These past couple of weeks has come and gone so fast. For a quick preface, we had our friends Shae Goodwin, her son Tom, Colette Worthington and her daughter Kyla all arrive safely on May 11th. They came to support us in the construction effort as professional photographers and videographers, hands on help as sand sifters and anything that needed to be done at the jobsite, they did. And served so well. It’s always so refreshing when people are so willing to give of their time and energy and willingness to serve others. The workers got a kick out of the women jumping right in to help sift sand!
On Tuesday, May 14th, our friend Keith and Joel Johnson arrived. They are both plumbers by trade, with experience in tiling, sheetrock and other various skills in the construction industry. During this trip we were able to use their experience in tiling and taught the crew how to tile. It was hard to track down some of the needed tile during the week because of unavailability. By Friday, we were stocked and ready to work. (Check out the photo gallery and we will be adding more photos.)
I (Mimose) was able to help translate a bit on Monday May 20th and it was great to see how the construction workers were working together. Most had other duties and we were working with a group of about 4 for tiling (more were trained on the Friday and Saturday previous). One of the workers named Carlo asked Keith and Joel what the principle was behind knowing how to tile and he learned about the 3, 4, 5 rule that day. Preparation and planning before setting the tile is key and the 3, 4, 5 rule helped to make sure everything was even at the start so that the tile around it would all be set according to the measurements of the room. I am pretty sure that Carlo and the other men will not forget about this because everything started falling into place after the floor was measured. They saw the tile being set on the floor and began setting it themselves.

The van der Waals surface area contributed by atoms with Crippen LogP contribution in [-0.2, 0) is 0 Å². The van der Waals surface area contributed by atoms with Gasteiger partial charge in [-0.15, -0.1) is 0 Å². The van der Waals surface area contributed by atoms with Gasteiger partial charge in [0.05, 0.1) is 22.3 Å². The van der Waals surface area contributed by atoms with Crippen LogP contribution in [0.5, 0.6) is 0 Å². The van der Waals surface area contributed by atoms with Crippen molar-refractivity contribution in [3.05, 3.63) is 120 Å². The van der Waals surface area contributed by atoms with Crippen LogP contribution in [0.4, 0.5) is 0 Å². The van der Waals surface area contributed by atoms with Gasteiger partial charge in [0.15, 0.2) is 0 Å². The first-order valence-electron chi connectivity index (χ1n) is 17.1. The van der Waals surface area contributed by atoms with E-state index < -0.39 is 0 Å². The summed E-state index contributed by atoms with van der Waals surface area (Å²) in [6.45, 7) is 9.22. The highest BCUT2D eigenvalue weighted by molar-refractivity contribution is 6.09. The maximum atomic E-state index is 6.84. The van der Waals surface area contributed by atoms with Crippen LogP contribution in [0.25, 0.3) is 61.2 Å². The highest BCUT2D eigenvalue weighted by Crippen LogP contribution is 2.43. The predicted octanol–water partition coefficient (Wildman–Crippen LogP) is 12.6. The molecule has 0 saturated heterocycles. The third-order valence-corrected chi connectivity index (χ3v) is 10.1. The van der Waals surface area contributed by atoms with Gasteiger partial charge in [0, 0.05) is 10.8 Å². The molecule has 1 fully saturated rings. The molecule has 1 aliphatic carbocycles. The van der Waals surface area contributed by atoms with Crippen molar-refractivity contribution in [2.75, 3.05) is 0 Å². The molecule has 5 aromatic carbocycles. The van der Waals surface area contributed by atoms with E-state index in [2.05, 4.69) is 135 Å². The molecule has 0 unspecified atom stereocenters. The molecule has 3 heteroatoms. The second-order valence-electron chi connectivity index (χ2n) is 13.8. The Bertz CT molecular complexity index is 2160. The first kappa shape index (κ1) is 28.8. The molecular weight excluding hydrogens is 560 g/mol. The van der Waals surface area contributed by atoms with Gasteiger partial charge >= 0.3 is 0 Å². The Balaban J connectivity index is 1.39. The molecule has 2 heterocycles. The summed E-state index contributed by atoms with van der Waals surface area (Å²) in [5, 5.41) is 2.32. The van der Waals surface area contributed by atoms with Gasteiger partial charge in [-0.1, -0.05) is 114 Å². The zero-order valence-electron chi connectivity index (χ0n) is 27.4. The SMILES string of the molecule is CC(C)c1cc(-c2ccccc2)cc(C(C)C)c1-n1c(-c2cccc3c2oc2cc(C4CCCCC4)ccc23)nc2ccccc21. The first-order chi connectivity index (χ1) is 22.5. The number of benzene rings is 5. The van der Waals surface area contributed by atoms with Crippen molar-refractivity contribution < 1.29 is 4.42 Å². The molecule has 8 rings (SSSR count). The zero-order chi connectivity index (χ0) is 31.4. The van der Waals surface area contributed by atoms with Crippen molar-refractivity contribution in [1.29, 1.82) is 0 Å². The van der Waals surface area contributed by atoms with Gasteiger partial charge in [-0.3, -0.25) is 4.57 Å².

During a meeting with everyone, Leo said it best when he told everyone that the experienced tradesmen that travel to Haiti to train his workers was only the beginning. His hope is that they will increase in their skills and talents and be able to find better work, start their own companies and help others around them learn skills and trades as well. His hope is not to keep them for his benefit but for them to grow in their capacities and move onto something better.
This is the kind of training these Haitian men and women need. To be able to ask questions, to work hands on and learn trades. The work is not done yet… Some of our next steps include working on making Haiti Construction Trade Trip a non-profit organization. We still need help on-site and are looking for additional volunteers. Currently, we are seeking masons, drywallers, and electricians. We will make use of other construction skills as well. Please continue to spread the word and share our website with others. Get us more volunteers!